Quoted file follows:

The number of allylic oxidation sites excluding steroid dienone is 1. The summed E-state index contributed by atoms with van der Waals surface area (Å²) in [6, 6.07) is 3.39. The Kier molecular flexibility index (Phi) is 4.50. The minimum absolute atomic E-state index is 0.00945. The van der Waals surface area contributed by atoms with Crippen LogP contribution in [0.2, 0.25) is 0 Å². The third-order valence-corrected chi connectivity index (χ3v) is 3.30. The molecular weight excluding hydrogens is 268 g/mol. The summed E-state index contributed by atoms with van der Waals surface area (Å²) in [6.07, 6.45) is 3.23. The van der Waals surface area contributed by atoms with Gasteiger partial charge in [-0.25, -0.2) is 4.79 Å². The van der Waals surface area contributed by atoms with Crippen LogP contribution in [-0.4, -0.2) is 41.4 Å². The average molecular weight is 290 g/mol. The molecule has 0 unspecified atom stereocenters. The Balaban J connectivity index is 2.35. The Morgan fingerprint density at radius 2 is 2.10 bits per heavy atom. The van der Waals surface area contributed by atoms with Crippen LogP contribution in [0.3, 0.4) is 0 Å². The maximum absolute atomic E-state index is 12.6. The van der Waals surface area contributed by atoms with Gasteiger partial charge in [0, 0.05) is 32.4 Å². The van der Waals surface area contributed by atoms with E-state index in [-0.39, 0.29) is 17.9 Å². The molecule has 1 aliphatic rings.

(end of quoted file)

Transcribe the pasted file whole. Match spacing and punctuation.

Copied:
The number of allylic oxidation sites excluding steroid dienone is 1. The summed E-state index contributed by atoms with van der Waals surface area (Å²) in [6, 6.07) is 3.39. The Kier molecular flexibility index (Phi) is 4.50. The minimum absolute atomic E-state index is 0.00945. The van der Waals surface area contributed by atoms with Crippen LogP contribution in [0.2, 0.25) is 0 Å². The third-order valence-corrected chi connectivity index (χ3v) is 3.30. The molecular weight excluding hydrogens is 268 g/mol. The summed E-state index contributed by atoms with van der Waals surface area (Å²) in [6.07, 6.45) is 3.23. The van der Waals surface area contributed by atoms with Gasteiger partial charge in [-0.25, -0.2) is 4.79 Å². The van der Waals surface area contributed by atoms with Crippen LogP contribution in [-0.4, -0.2) is 41.4 Å². The average molecular weight is 290 g/mol. The molecule has 0 unspecified atom stereocenters. The Balaban J connectivity index is 2.35. The Morgan fingerprint density at radius 2 is 2.10 bits per heavy atom. The van der Waals surface area contributed by atoms with Crippen LogP contribution in [0.3, 0.4) is 0 Å². The maximum absolute atomic E-state index is 12.6. The van der Waals surface area contributed by atoms with Gasteiger partial charge in [0, 0.05) is 32.4 Å². The van der Waals surface area contributed by atoms with E-state index in [-0.39, 0.29) is 17.9 Å². The molecule has 1 aliphatic rings.